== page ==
Railroad Lobby: 15 Percent Boost

Grain railroad cars in Jeffersonville, Indiana.

Photograph by Luke Sharrett/Bloomberg

Grain railroad cars in Jeffersonville, Indiana.

Railroads are doing what companies do when they’re faced with a government regulation that could add to the costs of doing business: Spending more on Washington lobbying.

The Association of American Railroads, which represents rail lines like Berkshire Hathaway Inc.’s BNSF, spent $3.61 million so far this year, about a 15 percent increase from the $3.12 million it had spent over the first six months of 2013.

Companies spend thousands of dollars on advocacy in hopes of saving millions or billions in their business operations.

The latest lobbying figures come from the Senate, which releases lobbying spending totals every quarter. The publicly disclosed forms don’t separate spending by issue, and railroads also lobby on issues like transportation spending.

It’s clear though that rail safety is an issue of pressing concern.

Transportation Secretary Anthony Foxx said yesterday that a rule designed to make oil trains safer would be released “very soon,” as the administration tries to ease concerns following a series of fiery accidents involving oil trains including one in Quebec last year that killed 47 people.

What’s at stake is the future of a business that’s boomed alongside U.S. oil production in places like North Dakota’s Bakken field, where pipeline capacity is lacking. Regulators have to balance safety with the benefits of more U.S. produced crude, which include jobs and tax revenue windfalls.

A stream of industry representatives have met with White House officials who for weeks have been reviewing a draft rule from the department. Railroads haul the oil and want regulators to require a tougher tank car that’s more resistance to punctures than an older model in wide use known as DOT-111s.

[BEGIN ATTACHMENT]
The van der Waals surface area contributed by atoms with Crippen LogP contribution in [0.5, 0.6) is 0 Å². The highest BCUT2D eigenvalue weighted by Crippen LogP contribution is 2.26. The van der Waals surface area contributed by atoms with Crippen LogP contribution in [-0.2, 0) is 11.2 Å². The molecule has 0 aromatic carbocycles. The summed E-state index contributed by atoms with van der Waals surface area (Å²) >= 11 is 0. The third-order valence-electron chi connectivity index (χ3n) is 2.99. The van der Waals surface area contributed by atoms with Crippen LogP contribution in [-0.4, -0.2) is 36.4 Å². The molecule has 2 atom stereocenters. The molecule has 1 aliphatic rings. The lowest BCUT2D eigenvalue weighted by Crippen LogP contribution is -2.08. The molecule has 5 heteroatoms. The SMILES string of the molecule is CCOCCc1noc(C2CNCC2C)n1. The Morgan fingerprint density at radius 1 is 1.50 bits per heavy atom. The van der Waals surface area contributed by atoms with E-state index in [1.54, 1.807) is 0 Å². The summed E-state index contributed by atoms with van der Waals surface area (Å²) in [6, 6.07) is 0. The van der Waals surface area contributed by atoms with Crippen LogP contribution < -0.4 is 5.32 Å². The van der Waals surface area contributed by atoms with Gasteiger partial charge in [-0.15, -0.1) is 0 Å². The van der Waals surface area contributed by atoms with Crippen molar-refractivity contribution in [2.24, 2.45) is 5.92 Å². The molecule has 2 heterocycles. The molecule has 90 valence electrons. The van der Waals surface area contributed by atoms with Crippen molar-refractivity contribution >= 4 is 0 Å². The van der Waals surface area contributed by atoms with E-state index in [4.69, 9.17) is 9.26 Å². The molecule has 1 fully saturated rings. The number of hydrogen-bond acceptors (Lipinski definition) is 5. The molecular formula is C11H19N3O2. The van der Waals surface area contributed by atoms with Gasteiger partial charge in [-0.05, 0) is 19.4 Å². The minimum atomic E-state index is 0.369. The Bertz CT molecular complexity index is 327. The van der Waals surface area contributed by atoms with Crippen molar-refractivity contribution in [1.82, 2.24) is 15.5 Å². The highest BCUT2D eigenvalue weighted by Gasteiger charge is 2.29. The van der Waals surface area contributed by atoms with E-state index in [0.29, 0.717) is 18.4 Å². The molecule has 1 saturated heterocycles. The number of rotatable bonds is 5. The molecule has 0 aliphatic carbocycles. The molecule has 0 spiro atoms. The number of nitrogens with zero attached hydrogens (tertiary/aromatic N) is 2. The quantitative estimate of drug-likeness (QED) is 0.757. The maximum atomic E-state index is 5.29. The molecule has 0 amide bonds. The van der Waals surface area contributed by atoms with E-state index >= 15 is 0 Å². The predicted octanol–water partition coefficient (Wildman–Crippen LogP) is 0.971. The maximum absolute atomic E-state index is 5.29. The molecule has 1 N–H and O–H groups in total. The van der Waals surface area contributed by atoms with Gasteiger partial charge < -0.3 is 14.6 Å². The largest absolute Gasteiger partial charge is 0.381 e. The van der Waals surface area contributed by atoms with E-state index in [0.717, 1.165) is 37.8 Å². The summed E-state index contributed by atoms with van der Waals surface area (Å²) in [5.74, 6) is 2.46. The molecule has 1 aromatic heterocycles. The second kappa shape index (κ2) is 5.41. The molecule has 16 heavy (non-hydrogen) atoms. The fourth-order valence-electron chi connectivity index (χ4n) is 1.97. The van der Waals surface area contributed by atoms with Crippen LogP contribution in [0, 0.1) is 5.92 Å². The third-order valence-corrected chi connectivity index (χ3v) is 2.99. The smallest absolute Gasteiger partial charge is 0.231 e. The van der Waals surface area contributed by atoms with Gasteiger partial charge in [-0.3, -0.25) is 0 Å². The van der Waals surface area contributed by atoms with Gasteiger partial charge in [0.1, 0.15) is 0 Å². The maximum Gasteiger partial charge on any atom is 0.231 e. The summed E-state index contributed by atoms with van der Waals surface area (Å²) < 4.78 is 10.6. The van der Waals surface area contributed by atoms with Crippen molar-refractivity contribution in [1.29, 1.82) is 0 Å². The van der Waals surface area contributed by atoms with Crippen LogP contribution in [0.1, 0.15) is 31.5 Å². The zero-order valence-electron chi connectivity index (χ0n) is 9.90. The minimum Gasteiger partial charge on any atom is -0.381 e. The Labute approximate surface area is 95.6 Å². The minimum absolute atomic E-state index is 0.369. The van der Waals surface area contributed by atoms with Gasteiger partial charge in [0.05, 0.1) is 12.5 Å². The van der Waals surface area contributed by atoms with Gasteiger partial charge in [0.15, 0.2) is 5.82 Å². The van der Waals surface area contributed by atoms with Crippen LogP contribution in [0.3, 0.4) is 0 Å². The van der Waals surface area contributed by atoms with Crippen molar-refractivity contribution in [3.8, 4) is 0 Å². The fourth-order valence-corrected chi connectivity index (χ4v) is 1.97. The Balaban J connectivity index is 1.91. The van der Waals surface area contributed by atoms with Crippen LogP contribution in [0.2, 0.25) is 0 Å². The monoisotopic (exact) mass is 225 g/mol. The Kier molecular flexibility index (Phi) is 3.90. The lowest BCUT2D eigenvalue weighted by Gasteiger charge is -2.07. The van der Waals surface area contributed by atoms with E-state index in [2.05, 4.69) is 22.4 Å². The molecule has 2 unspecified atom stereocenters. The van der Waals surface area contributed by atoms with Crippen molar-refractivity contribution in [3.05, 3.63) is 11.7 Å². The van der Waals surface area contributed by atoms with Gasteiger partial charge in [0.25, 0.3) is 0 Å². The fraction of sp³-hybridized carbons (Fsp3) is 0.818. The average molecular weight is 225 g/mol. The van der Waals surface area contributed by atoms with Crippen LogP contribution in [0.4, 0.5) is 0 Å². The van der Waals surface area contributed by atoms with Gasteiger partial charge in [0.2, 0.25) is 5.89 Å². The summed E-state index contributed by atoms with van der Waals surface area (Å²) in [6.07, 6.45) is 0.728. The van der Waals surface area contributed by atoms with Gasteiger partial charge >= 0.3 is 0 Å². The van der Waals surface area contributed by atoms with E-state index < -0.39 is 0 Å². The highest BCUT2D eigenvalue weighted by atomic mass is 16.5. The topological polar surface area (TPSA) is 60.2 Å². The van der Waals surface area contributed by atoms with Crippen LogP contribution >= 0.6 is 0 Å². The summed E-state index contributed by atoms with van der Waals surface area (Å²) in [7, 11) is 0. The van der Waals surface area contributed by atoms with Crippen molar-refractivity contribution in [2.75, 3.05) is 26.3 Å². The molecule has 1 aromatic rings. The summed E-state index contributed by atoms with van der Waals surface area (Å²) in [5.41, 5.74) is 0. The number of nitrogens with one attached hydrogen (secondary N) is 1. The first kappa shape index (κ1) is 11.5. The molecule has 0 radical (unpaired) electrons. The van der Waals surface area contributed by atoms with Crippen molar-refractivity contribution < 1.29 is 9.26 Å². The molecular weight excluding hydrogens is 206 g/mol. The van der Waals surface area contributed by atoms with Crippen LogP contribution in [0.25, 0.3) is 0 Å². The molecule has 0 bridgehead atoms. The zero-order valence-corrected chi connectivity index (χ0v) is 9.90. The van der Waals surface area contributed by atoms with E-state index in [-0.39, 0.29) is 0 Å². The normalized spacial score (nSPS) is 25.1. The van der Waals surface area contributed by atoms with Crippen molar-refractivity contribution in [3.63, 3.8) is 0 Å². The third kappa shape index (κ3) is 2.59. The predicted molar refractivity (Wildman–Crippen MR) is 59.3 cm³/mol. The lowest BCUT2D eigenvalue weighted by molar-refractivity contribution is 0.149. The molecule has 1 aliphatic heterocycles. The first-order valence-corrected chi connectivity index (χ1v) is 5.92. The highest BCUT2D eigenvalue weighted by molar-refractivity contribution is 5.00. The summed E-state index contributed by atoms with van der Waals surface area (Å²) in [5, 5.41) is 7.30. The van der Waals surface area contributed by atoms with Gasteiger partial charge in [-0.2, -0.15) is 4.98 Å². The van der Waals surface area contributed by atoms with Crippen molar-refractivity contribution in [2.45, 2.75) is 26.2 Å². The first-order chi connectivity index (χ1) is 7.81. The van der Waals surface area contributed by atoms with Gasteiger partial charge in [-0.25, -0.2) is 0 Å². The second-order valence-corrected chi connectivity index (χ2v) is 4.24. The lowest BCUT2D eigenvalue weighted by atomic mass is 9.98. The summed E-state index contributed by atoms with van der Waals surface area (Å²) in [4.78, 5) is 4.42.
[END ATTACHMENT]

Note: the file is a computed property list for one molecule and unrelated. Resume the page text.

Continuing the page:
They’ve warned against further reductions in speed limits on tracks, after agreeing to slow down to 40 miles per hour in urban areas earlier this year. Tapping the brakes anymore could create bottlenecks on lines that are often single tracks, requiring expensive fixes.

Companies that own the tank cars, including GATX Corp. in Chicago, have argued that while tank car fixes may be necessary, the quickest way to improve safety is by updating railroad operations and ensuring the fuel carried isn’t especially volatile.

Refiners were the latest to make the case. In a meeting yesterday at the Office of Management and Budget, lobbyists expressed concern a mandated phase-out of the DOT-111s would outpace the industry’s capacity to build replacements or perform required retrofits, according to one person familiar with the presentation.

The Transportation Department’s proposal won’t end the matter. As a draft, a public comment period will follow its release. That’s when the lobbying could really pick up.

 

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